Biodiversity and belowground interactions mediate community invasion resistance against a tall herb invader

TitleBiodiversity and belowground interactions mediate community invasion resistance against a tall herb invader
Publication TypeJournal Article
Year of Publication2010
AuthorsScherber C., Mwangi P.N., Schmitz M., Scherer-Lorenzen M., Beßler H., Engels C., Eisenhauer N., Migunova V.D., Scheu S., Weisser W.W., Schulze E.-D., Schmid B.
JournalJournal of Plant Ecology
Volume3
Issue2
Pagination99 - 108
Date Published2010///
KeywordsAboveground competition, Belowground interactions, Competitive suppression, Root competition, Shoot exclusion, species richness
Tagsspecies richness, Aboveground competition, Belowground interactions, Competitive suppression, Root competition, Shoot exclusion
Abstract

AimsSpecies-rich plant communities are hypothesized to be more resistant against plant invasions because they use resources in a more efficient way. However, the relative contributions of aboveground competition and belowground interactions for invasion resistance are still poorly understood.MethodsWe compared the performance of Knautia arvensis transplants growing in plots differing in plant diversity both under full competition and with shoots of neighbors tied back to determine the relative strength of aboveground competition in suppressing this test invader without the confounding effect of shading. In addition, we assessed the effects of belowground competition and soil-borne pathogens on transplant performance.Important FindingsBoth aboveground competition and plant species richness strongly and independently affected invader performance. Aboveground biomass, height, leaf mass per area and flowering of transplanted individuals of K. arvensis decreased with increasing species richness of the host community. Species-rich and species-poor communities both imposed equally strong aboveground competition on K. arvensis. However, belowground interactions (especially belowground root competition) had strong negative effects on transplant performance. In addition, the presence of grasses in a plant community further reduced the performance of K. arvensis. Our results suggest that belowground competition can render species-rich host communities more suppressive to newly arriving species, thus enhancing community invasion resistance. © 2010 The Author.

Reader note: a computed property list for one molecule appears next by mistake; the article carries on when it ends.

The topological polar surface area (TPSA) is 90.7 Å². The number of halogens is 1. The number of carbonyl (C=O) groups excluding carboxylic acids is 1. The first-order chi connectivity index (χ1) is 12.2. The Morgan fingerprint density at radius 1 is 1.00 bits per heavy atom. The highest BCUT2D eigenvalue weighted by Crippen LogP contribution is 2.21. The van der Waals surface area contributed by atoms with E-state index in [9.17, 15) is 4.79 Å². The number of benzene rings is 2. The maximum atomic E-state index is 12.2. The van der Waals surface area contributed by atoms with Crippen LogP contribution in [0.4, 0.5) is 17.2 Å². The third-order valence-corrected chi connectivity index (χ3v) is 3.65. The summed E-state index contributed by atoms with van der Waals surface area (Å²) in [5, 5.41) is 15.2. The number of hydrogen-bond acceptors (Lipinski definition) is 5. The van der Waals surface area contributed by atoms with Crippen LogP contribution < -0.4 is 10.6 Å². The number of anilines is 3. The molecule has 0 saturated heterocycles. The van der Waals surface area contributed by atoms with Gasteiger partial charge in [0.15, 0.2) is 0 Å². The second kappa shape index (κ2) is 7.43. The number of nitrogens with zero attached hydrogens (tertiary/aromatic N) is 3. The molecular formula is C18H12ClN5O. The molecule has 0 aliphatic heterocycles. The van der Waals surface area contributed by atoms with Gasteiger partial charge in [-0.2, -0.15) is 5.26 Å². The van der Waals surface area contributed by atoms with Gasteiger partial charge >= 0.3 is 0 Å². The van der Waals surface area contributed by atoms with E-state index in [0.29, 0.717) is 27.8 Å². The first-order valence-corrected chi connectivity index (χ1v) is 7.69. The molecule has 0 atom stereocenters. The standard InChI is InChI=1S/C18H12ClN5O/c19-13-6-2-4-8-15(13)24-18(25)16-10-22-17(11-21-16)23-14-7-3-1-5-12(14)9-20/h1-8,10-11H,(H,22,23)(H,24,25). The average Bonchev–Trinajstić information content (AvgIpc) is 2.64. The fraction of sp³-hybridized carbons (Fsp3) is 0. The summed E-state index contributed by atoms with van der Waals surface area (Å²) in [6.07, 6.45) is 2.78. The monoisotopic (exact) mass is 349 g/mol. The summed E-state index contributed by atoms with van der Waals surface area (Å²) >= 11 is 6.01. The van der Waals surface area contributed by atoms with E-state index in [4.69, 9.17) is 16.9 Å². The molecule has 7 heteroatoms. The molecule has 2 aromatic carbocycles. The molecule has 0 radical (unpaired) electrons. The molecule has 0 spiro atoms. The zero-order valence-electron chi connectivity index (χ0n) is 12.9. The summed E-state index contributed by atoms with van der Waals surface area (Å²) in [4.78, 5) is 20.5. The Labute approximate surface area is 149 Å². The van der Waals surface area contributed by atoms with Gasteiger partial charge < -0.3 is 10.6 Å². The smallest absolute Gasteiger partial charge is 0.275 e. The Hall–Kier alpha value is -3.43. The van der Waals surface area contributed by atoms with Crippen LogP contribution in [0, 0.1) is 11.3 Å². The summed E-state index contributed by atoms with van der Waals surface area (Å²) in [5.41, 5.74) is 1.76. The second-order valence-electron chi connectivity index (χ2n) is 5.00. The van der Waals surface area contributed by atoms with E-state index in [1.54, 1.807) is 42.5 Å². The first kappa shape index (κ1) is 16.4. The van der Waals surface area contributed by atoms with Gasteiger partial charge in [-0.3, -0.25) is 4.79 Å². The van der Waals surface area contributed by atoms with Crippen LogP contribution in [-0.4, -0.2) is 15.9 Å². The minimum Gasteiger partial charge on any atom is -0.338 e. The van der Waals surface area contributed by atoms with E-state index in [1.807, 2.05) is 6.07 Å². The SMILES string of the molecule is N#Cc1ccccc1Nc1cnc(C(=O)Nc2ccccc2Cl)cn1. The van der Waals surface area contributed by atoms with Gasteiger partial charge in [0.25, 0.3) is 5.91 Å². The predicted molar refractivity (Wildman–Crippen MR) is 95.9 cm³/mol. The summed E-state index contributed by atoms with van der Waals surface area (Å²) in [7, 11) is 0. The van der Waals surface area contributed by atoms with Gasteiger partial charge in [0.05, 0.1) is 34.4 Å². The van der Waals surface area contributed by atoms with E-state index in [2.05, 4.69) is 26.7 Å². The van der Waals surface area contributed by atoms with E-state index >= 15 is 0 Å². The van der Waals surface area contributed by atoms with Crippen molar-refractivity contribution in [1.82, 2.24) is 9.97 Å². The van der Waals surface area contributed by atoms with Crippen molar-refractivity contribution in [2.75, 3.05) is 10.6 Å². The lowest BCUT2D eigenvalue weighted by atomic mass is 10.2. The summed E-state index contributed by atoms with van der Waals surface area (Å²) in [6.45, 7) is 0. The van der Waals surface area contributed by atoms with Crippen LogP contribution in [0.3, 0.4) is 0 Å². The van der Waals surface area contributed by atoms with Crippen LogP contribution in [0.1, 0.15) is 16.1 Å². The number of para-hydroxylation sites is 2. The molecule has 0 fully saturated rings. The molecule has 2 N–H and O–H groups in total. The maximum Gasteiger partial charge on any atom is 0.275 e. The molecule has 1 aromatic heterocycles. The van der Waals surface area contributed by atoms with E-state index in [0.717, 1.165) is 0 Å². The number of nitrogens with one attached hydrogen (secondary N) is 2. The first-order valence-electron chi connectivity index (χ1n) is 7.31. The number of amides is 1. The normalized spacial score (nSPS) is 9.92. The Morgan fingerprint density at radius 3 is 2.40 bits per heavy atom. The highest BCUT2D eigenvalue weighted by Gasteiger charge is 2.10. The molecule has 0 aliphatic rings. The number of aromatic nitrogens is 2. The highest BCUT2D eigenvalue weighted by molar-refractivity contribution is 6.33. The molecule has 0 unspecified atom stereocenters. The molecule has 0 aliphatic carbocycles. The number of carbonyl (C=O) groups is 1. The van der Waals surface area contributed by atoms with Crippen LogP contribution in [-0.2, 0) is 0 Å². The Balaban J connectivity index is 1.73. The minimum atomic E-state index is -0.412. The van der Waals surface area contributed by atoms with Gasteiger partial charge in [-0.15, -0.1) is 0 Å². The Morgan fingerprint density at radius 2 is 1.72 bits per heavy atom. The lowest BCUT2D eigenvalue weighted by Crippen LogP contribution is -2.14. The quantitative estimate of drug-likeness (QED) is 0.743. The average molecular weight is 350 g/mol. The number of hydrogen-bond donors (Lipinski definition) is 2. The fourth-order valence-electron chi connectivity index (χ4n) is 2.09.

URLhttp://www.scopus.com/inward/record.url?eid=2-s2.0-77952983259&partnerID=40&md5=0f88c0d94f4e382043471de636e2df11

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